Austria takes control of the EU, focusing on immigration

President of the European Council Donald Tusk (L) Austrian Chancellor Sebastian Kurz (C) walking on the EU-Trail during the inaugural event due to the Austrian presidency of the European Union in Schladming, Austria, 30 June 2018. Austria takes over the presidency of the European Union for the next six month. [EPA-EFE/MICHAEL GRUBER]

The Austrian government (a mix of Christian-democrats and far-right Eurosceptics) has taken over the rotating presidency of the Council with a programme focused on tackling immigration. EURACTIV’s partner Euroefe reports.

Led by the young conservative chancellor, Sebastian Kurz, aged only 31, the Austrian presidency of the EU, the third following 1998 and 2006, has for its slogan “A Europe that protects”.

Even if its European (and even national) policy agenda is dominated by migration and security, the Chancellor also expressed his support for the digitalisation of the European economy, and the integration of the Western Balkans in the EU as two key priorities, in a video message published on Twitter.

Austria’s roadmap for its upcoming EU presidency

Brexit, the EU budget and security will be the three major priorities when Austria takes over the EU presidency in the second half of 2018, in what will be the final full presidency before all-important elections in May 2019. EURACTIV Germany reports from Vienna.

Other than the country’s geographical proximity and historical ties with the Balkans, Austria is also one of the main foreign investors in the region.

In addition to these three priorities, the Austrian presidency will also deal with two major challenges: the negotiations on the multiannual financial framework for the 2021-2027 period, as well as the UK’s final stretch for its leave from the EU, scheduled for March 2019.

Moreover, a day before the start of the country’s presidency, EU leaders agreed on the establishment of centres for migrants outside and inside EU territory.

New trend in Europe

Given the lack of a European agreement on migration, Kurz has pushed for national measures to curb the phenomenon. He described the recent agreement as a “new trend” in EU migration policy.

The chancellor, who was elected last year, is opposed to a greater European integration and one of the most vocal and active leaders for reducing the influx of migrants.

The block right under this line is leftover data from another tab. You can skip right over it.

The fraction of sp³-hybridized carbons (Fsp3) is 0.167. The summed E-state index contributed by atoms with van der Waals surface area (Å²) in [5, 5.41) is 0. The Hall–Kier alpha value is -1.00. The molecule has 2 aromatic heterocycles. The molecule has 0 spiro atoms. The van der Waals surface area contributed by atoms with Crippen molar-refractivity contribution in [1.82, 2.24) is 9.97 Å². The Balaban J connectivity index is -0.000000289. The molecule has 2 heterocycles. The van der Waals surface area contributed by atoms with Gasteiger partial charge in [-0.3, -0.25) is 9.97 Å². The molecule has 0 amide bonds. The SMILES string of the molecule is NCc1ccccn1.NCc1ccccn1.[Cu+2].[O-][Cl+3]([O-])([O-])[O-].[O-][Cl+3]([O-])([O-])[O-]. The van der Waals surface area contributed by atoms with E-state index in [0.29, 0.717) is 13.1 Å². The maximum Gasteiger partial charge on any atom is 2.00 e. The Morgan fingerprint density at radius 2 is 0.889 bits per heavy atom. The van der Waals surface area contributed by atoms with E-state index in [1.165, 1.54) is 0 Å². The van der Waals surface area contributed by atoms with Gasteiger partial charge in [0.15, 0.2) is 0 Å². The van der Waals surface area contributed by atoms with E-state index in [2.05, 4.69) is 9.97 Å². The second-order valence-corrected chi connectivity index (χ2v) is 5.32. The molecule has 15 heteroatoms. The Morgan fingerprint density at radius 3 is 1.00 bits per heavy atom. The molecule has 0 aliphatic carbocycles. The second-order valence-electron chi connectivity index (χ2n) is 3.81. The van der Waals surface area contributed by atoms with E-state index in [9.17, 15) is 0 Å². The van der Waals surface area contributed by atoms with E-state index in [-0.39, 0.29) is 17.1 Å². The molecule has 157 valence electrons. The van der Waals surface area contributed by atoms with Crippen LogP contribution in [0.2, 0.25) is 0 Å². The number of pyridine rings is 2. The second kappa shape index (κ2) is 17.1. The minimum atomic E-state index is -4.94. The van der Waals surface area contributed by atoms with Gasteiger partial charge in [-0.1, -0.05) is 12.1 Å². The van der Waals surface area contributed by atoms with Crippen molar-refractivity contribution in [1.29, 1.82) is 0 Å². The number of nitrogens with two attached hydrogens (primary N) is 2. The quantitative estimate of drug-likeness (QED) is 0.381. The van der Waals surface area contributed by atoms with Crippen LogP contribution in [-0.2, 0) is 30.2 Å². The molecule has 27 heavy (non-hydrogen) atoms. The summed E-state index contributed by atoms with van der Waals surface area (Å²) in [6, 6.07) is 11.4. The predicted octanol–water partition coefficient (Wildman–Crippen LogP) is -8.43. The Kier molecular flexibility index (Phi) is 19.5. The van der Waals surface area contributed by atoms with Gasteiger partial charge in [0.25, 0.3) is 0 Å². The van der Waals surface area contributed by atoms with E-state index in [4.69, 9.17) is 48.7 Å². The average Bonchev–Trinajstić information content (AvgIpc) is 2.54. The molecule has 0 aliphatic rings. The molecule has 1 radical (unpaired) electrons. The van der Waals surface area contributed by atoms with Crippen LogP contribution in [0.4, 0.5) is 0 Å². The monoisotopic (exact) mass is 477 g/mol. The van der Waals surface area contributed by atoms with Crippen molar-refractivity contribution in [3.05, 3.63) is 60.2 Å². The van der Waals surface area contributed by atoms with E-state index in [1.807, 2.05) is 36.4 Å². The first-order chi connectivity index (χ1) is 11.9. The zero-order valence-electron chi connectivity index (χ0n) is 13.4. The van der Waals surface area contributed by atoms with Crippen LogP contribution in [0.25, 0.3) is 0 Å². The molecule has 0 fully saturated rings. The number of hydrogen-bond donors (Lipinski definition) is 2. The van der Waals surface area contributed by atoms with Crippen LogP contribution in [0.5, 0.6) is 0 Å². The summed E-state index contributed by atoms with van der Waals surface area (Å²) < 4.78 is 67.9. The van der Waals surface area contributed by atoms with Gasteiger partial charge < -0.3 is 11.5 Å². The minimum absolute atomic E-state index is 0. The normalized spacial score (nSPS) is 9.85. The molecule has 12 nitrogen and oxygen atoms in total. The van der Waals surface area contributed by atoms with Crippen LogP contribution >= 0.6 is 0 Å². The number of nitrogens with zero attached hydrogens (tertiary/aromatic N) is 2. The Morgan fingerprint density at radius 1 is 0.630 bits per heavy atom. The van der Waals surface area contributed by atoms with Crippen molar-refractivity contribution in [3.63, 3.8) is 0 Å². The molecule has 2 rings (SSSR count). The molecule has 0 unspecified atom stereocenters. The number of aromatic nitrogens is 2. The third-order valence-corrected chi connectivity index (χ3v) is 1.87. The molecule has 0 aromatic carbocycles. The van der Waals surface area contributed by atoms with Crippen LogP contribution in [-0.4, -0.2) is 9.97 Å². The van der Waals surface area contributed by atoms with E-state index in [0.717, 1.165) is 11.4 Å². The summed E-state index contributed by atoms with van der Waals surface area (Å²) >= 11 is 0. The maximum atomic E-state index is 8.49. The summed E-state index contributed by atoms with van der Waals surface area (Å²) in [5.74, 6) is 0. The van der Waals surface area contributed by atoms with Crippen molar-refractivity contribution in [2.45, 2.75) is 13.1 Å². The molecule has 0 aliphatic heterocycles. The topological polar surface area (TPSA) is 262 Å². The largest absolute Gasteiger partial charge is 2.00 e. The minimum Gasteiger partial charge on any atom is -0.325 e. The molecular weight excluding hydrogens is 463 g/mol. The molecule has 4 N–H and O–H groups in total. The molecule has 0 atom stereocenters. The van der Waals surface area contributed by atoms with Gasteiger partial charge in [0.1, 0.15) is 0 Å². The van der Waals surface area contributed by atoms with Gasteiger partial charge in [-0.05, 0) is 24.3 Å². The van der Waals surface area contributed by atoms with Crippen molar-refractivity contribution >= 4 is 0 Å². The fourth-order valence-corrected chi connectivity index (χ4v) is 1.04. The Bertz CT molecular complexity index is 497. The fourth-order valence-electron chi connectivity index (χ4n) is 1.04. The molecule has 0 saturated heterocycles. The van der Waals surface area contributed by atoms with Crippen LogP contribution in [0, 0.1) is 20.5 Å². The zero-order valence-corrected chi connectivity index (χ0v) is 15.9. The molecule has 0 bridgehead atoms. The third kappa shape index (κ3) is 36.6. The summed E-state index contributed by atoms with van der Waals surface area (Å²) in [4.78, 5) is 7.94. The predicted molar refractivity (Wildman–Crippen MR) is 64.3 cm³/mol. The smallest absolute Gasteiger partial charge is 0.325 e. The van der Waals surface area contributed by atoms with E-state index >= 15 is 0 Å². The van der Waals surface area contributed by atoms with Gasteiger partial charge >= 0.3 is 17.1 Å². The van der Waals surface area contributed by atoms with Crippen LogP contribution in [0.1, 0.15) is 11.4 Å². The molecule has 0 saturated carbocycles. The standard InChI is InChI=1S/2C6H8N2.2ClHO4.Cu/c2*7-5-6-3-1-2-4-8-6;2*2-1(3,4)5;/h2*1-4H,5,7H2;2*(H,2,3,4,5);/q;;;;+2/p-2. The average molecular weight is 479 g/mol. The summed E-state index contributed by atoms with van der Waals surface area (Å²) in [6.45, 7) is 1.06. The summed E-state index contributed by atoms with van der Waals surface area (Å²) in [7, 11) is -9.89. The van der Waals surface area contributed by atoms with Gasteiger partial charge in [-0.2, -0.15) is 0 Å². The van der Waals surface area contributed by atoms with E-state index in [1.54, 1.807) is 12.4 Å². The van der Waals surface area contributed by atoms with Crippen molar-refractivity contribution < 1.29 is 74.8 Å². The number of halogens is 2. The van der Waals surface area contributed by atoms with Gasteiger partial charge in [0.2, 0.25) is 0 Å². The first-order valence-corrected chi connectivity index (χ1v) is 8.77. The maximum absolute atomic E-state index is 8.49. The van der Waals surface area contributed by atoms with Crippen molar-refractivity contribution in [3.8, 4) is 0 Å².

This hard line against migrants will overlook the European presidency held by Kurz and his far-right ministers, who present themselves as “mediators” between Eurosceptic countries in Eastern Europe and the rest of the EU.

EU silently accepts far-right in Austrian cabinet

Unlike in 2000, when the EU imposed sanctions on Austria in response to the entrance of the FPÖ into government, this time EU leaders and institutions silently accepted the coalition deal between the far-right force with the conservative ÖVP agreed on Friday (15 December).

The chancellor will present his programme during a speech at the European Parliament in Strasbourg on 3 July. The President of the Commission, Jean-Claude Juncker, and officials of the EC will be in Vienna on 5-6 July.

An informal summit between heads of state on “security and the fight against illegal immigration” will be organised in Salzburg on 20 September.

The Austrian government also promotes greater subsidiarity at European level. This would mean that the EU would focus more on key areas such as security, foreign affairs and trade and restore the rest of the powers to states and regions.

Vienna will implement a controversial indexation (in most cases a reduction) of benefits for families whose children live abroad, in January 2019. This will mainly affect Eastern Europeans working in Austria.

With this, Vienna aims to save €100 million each year, but faces opposition from Eastern European countries and the Commission, which condemns the measure as “discriminatory” and “incompatible” with European law.

 

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